At home, back in the States, entertaining is one of my great pleasures in life. I can spend hours planning menus and weekend time prepping dishes (or parts of dishes) to freeze before the event. I create detailed timelines so I can keep track of when each step for each dish needs to be completed, sometimes backing up a few days in advance of the party. And while you might consider this to be
completely insane a little extreme, I can assure you, I love it.
But somewhere between the small kitchen, lack of cooking equipment, and easy availability of such wonderful food around here, that urge to throw parties with complex menus has somehow been replaced by a much more simple style of entertaining. Instead of choosing dishes with long exotic ingredient lists, why not just try to showcase the best of what’s here? Now, when I lie awake at night, going over menu possibilities in my head, more often than not, it is filled with the things I can buy nearby: how about some slices of smoked salmon from Autour du Saumon and proscuitto from the Italian shop in Rue Cler? and cheeses from Fromagerie Laurent Dubois? Should I serve dessert from Aux Merveilleux de Fred? Crostini with olive tapenade from Provence or the artichoke truffle paste I picked up in Italy? And of course whatever is in season at the farmer’s market.
As a result, I’ve been drawn to recipes that don’t call for specialized equipment or spices and just let the basic ingredients shine. (It helps that my pantry is extremely limited here since I am trying my best to only buy things I know I will use up before we leave—spices like cumin, cinnamon, and pimente d'espelette and a few different types of vinegar and olive oil for salad dressing.) It’s actually a way of cooking that is somewhat inspiring—far fewer jars of things in the fridge and cabinets that I’ve used once and then kept around “just in case.” So, appetizers with friends might look something like this:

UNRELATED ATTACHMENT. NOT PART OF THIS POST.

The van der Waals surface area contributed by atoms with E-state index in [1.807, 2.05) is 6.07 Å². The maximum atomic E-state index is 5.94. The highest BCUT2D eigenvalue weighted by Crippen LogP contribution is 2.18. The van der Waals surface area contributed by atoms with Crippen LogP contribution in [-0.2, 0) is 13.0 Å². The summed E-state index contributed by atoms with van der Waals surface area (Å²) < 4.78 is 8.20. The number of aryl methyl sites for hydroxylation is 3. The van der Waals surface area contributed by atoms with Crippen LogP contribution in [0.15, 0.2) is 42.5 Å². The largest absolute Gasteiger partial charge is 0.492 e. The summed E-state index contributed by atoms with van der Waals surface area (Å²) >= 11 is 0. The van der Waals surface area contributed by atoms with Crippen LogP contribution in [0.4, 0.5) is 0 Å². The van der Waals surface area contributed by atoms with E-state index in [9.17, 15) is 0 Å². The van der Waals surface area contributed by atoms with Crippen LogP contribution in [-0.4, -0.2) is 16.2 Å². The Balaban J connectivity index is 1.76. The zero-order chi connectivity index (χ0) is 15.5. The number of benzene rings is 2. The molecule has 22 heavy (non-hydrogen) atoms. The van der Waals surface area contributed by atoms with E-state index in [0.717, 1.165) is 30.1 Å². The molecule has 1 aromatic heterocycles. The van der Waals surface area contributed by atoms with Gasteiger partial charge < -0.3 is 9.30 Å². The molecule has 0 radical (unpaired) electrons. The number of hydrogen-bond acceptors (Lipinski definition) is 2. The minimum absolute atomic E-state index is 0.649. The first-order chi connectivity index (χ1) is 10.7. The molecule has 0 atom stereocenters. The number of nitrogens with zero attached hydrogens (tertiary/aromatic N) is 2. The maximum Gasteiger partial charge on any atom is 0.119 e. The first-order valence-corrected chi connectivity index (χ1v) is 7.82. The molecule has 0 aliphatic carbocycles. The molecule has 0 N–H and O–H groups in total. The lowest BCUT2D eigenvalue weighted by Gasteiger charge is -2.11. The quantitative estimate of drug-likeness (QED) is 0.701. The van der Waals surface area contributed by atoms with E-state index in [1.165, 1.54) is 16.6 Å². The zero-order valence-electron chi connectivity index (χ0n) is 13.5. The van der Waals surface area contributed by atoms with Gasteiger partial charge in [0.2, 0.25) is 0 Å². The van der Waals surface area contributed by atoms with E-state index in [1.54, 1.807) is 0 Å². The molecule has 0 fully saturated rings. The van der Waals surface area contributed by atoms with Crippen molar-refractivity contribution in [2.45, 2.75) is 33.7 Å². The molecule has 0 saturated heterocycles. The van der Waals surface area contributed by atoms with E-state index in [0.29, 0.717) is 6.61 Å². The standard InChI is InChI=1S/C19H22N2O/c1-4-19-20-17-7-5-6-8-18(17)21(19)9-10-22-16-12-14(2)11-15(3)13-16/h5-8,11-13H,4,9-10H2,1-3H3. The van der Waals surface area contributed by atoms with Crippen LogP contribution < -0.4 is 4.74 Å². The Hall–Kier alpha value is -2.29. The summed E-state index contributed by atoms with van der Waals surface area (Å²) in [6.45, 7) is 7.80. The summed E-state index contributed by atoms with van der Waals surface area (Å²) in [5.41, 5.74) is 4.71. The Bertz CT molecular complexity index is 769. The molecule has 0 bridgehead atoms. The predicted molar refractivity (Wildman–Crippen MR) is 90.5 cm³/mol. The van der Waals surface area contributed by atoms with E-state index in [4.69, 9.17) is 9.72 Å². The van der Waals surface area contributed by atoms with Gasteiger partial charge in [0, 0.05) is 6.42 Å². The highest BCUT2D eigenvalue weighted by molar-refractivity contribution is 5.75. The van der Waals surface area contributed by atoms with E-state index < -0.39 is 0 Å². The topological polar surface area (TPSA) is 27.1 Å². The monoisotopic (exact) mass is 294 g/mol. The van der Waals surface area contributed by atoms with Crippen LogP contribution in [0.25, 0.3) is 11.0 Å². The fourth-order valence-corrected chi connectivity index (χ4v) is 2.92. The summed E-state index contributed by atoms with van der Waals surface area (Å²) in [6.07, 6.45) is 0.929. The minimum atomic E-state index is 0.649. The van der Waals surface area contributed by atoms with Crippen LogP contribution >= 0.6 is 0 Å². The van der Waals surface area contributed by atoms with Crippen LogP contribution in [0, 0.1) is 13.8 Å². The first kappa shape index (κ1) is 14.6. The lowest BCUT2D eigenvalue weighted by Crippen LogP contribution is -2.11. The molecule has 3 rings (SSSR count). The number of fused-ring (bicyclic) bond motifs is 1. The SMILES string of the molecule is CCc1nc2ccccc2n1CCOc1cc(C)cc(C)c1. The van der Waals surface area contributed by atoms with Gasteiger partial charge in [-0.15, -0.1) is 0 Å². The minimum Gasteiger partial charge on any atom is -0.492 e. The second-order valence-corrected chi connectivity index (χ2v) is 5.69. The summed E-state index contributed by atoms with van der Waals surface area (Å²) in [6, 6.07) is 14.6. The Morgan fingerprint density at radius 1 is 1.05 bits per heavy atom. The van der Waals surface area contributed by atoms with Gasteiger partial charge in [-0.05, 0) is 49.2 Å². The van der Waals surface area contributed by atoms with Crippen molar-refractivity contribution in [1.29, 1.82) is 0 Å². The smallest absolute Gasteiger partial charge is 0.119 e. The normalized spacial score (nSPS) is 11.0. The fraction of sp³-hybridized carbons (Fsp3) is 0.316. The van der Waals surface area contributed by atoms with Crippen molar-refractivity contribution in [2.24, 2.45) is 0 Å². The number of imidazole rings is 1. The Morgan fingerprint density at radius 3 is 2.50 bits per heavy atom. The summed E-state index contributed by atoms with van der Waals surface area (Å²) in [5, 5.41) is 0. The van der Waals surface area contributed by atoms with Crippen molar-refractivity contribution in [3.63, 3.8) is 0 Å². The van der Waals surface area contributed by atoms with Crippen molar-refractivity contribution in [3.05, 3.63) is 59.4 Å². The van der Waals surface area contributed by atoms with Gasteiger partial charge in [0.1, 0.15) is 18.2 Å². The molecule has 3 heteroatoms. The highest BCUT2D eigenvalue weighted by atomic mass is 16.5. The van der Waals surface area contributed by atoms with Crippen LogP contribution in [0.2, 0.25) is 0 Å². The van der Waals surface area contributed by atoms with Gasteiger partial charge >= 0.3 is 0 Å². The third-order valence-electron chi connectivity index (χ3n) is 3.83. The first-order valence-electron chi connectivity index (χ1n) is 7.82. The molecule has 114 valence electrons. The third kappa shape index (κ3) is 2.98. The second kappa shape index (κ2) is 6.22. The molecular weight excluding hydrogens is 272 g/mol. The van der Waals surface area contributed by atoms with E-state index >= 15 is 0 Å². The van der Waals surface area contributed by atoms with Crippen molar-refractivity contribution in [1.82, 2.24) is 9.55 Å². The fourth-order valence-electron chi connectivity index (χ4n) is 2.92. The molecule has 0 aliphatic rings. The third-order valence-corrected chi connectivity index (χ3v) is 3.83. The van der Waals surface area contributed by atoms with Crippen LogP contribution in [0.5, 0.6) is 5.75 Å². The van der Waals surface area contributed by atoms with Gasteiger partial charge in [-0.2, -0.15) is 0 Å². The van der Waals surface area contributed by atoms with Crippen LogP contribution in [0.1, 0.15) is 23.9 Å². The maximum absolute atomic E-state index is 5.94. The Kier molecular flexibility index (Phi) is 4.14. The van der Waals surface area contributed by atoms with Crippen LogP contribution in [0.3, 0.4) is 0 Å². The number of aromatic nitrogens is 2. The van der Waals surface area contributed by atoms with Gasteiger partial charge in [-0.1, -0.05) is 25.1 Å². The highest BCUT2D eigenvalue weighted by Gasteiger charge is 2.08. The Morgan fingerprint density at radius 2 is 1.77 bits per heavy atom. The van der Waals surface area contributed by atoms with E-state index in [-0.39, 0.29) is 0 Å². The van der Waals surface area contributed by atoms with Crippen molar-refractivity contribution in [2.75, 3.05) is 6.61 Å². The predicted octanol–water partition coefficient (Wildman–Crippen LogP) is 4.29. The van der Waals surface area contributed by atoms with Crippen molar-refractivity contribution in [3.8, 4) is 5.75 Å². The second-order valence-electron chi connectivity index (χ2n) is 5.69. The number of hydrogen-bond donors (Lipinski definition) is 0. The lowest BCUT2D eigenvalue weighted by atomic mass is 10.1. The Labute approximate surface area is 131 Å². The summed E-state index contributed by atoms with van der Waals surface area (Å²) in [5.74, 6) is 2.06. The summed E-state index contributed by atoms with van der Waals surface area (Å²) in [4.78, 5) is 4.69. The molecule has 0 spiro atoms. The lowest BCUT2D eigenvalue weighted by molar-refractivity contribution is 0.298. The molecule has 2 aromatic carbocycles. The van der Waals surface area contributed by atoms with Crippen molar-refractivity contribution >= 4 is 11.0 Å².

With simple brie and date crostini, roasted vegetables, meats and cheeses, and David Lebovitz’s fancy sardines on buttered bread. Or this:
With farmers market tomatoes, nuts, gougères from Picard, crostinis with artichoke truffle paste, those lovely sardines again. And always cheese. For dinner, when we had friends staying with us in town, I made Salmon with Anchovy-Garlic Butter and Warm French Lentil Salad with Bacon and Herbs. Very simple, very French, and no obscure ingredients. (If you consider anchovies to be obscure, please try this recipe, and you will want to keep a jar in your fridge. They melt into a deep savory flavor that is not fishy at all and are excellent in lots of dishes, including tomato sauce!) I’m afraid the salmon picture does not do this meal justice—I didn’t really pretty-up the plate and was so ready to eat that I forgot to snap a pic before I dug in. #signofagoodmeal
Make extra salmon and lentils when you make this so that you can enjoy the leftovers the next day in a salmon niçoise salad. I make a similar niçoise salad all the time here with good quality canned tuna, but the salmon made it extra special. This meal is definitely making it into my regular rotation when we return to the States—a little taste of France on your plate. :)